Civil Liberties

Police will see increasing cases of alleged sexual assault in which spiking victims have little memory – the duty is on them to investigate

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5 min read time
04 Mar 2022

Waking up in strange surroundings in the early hours of the morning undressed on a sofa, unable to remember the events of the previous night out and with a fear she had been drugged and raped, a mother-of-three turned to Greater Manchester Police (GMP) for help.

She was distraught and in need of support and understanding in the greatest moment of despair in her life, but she got nothing.

In fact, the only thing police officers did was make her feel worthless, and that she in some way should shoulder some responsibility for the awful situation she had found herself in.

She told how a female officer – yes, a female officer – took her aside and advised her against pursuing a prosecution, suggesting it would be ‘over her family’s heads’ for a year’.

She also told how she was also advised to go with her husband and visit the man she feared had raped her, to “set the record straight”.

Yes, she had no memory, no witnesses, and at that time, no proof of what had happened other the feeling she had when waking with no recollection of the final hours of the previous night, being undressed, having ‘grab marks’ on her arms and being in “excruciating” pain when going to the toilet.

However, a lack of immediately available witnesses and evidence did not mean that she had not been the victim of the despicable crime she feared and alleged.

It was simply deplorable for police officers to assume anything other than that they were investigating a serious allegation of spiking and rape.

Case now being reviewed by force’s Professional Standards Branch

After complaining later the same day and demanding a full investigation, officers from the force returned to take full statements from the 29-year-old and arrange physical examinations, resulting in a 43-year-old man being arrested.

The case has also led to the force’s Professional Standards Branch conducting an investigation, which is still to be concluded.

In representing this lady against GMP, resulting in her being awarded a damages settlement, it has not failed to astound me each and every time I have reflected upon what happened. It is already difficult enough for victims of sexual assaults to come forward without them being faced with this kind of attitude and approach.

Sadly though, it is not an isolated incident.

A colleague of mine at Hudgell Solicitors recently handled a similar case against another force in which damages were paid to a woman who suffered a very similar experience.

And this is the third time in the space of two years in which we have secured damages for clients from GMP revolving around women reporting sexual assaults and rapes which have not been properly investigated.

Maybe senior officers at GMP should be asking themselves if the force has an endemic culture of dismissive attitudes to reports of sexual assaults.

Police forces will need to investigate many cases related to drug and drink spiking  

In this case, instead of doing the job of investigating allegations of the most sickening of crimes, officers initially dismissed it because it wasn’t a straight forward investigation.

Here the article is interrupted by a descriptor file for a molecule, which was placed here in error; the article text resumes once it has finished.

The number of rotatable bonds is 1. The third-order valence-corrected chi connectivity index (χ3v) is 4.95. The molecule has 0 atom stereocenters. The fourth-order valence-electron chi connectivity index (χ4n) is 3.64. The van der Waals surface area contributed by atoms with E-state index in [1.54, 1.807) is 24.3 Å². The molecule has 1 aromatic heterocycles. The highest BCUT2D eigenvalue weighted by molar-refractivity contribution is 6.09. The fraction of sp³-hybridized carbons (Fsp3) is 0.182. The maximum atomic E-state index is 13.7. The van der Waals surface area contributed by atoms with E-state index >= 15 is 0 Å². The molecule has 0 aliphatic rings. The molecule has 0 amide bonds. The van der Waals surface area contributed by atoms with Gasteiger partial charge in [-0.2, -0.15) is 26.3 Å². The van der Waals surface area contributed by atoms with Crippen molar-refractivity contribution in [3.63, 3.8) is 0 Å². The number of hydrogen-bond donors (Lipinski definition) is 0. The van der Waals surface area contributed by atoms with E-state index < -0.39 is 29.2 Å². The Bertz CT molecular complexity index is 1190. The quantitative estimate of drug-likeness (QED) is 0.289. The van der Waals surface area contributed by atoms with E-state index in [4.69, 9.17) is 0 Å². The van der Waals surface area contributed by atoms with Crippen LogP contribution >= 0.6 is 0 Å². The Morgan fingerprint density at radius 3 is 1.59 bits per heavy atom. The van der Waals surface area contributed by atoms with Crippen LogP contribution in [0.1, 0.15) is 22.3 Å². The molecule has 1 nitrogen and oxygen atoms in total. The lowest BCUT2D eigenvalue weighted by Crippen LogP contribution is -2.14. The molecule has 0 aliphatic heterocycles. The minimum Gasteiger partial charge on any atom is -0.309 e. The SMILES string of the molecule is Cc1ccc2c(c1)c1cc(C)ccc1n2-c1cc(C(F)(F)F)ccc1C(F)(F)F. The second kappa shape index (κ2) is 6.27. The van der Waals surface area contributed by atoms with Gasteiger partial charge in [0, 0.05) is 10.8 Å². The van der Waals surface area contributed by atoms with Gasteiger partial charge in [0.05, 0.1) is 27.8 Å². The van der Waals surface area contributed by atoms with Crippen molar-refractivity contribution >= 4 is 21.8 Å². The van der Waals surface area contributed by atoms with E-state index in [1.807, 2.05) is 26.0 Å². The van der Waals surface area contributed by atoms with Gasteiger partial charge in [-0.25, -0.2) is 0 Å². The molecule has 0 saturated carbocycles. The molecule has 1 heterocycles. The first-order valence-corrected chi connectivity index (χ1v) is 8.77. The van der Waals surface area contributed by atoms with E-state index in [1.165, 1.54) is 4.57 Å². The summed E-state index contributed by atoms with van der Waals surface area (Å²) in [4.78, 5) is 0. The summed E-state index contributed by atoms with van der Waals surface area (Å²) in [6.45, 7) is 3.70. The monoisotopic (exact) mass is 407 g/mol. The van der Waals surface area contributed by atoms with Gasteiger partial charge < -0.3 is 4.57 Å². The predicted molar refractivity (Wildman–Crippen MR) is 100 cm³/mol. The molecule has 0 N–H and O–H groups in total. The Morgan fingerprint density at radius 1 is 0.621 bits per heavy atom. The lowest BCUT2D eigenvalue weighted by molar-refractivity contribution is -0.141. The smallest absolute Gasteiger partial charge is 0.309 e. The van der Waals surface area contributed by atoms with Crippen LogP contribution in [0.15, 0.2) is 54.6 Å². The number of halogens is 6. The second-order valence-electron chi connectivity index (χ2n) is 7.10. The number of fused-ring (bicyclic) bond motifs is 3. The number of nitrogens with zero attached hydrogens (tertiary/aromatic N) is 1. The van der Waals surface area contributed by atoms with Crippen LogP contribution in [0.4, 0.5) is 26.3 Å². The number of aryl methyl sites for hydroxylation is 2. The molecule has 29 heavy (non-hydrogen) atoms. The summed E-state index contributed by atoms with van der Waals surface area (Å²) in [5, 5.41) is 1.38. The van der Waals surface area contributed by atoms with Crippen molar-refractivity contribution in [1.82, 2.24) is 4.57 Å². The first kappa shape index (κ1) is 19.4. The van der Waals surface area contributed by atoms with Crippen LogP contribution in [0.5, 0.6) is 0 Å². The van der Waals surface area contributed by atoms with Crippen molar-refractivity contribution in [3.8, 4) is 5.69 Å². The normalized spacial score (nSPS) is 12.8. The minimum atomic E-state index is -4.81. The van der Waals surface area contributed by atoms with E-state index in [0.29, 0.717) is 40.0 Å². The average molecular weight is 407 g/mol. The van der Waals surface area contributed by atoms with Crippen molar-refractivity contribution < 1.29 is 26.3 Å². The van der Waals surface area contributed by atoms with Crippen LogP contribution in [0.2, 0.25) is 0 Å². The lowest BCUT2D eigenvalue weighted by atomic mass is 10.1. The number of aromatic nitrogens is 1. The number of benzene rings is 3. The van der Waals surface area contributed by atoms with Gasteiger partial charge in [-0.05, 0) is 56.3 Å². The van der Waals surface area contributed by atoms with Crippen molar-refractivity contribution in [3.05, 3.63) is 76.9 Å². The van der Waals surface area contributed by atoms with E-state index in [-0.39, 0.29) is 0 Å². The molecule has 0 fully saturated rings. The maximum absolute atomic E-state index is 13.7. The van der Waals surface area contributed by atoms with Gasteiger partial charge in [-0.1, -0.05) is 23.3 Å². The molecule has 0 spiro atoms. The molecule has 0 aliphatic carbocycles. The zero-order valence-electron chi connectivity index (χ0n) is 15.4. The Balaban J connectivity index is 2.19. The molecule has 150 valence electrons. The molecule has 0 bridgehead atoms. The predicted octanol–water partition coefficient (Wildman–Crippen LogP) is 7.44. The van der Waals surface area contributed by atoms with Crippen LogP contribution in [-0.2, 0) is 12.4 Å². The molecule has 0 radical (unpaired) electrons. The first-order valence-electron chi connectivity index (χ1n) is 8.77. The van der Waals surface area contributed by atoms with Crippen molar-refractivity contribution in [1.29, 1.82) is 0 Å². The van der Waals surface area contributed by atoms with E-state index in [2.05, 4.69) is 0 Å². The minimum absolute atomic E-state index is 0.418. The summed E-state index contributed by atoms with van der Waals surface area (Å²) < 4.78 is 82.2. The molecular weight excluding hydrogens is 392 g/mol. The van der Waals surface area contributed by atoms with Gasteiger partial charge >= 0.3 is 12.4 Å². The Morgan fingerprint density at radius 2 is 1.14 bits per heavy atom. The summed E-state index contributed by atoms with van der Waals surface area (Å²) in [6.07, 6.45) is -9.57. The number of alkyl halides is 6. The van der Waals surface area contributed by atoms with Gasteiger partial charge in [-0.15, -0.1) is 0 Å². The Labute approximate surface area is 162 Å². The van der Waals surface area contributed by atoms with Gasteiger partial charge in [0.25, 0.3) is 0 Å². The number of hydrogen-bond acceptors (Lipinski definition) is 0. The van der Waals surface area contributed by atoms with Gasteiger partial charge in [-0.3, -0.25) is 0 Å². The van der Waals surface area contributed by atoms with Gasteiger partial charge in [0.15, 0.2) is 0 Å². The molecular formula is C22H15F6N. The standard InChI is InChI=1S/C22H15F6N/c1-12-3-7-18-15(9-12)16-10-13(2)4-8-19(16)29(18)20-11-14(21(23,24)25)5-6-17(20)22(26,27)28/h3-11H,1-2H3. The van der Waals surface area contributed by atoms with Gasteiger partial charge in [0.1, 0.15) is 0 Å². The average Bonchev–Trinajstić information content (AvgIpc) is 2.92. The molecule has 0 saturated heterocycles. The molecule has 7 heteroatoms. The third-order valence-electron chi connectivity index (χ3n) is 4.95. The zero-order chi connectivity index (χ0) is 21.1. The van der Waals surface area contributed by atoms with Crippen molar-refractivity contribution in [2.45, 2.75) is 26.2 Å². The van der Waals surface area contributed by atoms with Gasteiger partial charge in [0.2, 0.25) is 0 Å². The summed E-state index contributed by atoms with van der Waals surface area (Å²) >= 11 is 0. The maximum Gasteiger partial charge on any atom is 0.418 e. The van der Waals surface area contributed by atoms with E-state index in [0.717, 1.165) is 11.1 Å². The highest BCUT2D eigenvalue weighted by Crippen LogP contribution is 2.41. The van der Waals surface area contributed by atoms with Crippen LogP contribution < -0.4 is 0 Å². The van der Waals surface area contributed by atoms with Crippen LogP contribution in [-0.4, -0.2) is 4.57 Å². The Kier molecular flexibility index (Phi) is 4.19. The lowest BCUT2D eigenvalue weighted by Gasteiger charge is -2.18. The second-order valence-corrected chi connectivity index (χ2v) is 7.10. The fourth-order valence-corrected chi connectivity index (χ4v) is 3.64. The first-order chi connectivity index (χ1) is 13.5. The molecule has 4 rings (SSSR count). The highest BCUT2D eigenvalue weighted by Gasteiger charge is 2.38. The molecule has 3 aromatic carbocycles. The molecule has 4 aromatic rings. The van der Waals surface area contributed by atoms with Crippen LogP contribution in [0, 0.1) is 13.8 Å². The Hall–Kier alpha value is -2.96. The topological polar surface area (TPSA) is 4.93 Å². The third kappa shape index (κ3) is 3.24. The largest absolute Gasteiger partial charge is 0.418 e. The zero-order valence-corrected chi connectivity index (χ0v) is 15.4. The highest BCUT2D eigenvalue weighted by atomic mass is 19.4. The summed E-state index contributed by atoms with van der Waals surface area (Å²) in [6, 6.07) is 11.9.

They effectively suggested it wasn’t worth the woman’s – or their time – to investigate what would initially be a ‘his word against hers’ situation.

Yet sadly, police forces and officers up and down the country may well face increasing cases of this nature.

The Government’s home affairs select committee was warned in January of this year that drink and drug spiking has reached “epidemic” levels in the UK and is now so common it can happen to anyone.

Data released by 23 police forces under Freedom of Information laws showed there were 1,466 reports of spiking incidents last year, up from 722 in the year before, and research by the Alcohol Education Trust (AET) found that 15% of women and 7% of men had been spiked with alcohol or drugs.

With the increasing levels of drug and drink spiking, more victims of crime may sadly find themselves with little or no recollection of what happened to them, and where they have no obvious witnesses to call upon. Sadly, those who prey on vulnerable people know this all too well.

That does not mean that cases have to be closed, but actually places the focus on police to do more.

We live in a world where almost every move we make is captured on CCTV, in bars and restaurants to out on the streets. Nights out can be traced and tracked back.

Interestingly, our client has since been told from ongoing investigations that at one point of the night a member of staff at one bar had approached her, concerned for her welfare, as she seemed ‘very disorientated’

Evidence to pursue convictions may not be there in every case, but in many, with proper policing and real investigation, it will. It is simply not acceptable to not investigate at all.

All police forces need to evolve and police in relation to the times we live. Lessons certainly need to be learned from this case, and I hope there are no more women let down so badly like this.

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Police will see increasing cases of alleged sexual assault in which spiking victims have little memory – the duty is on them to investigate

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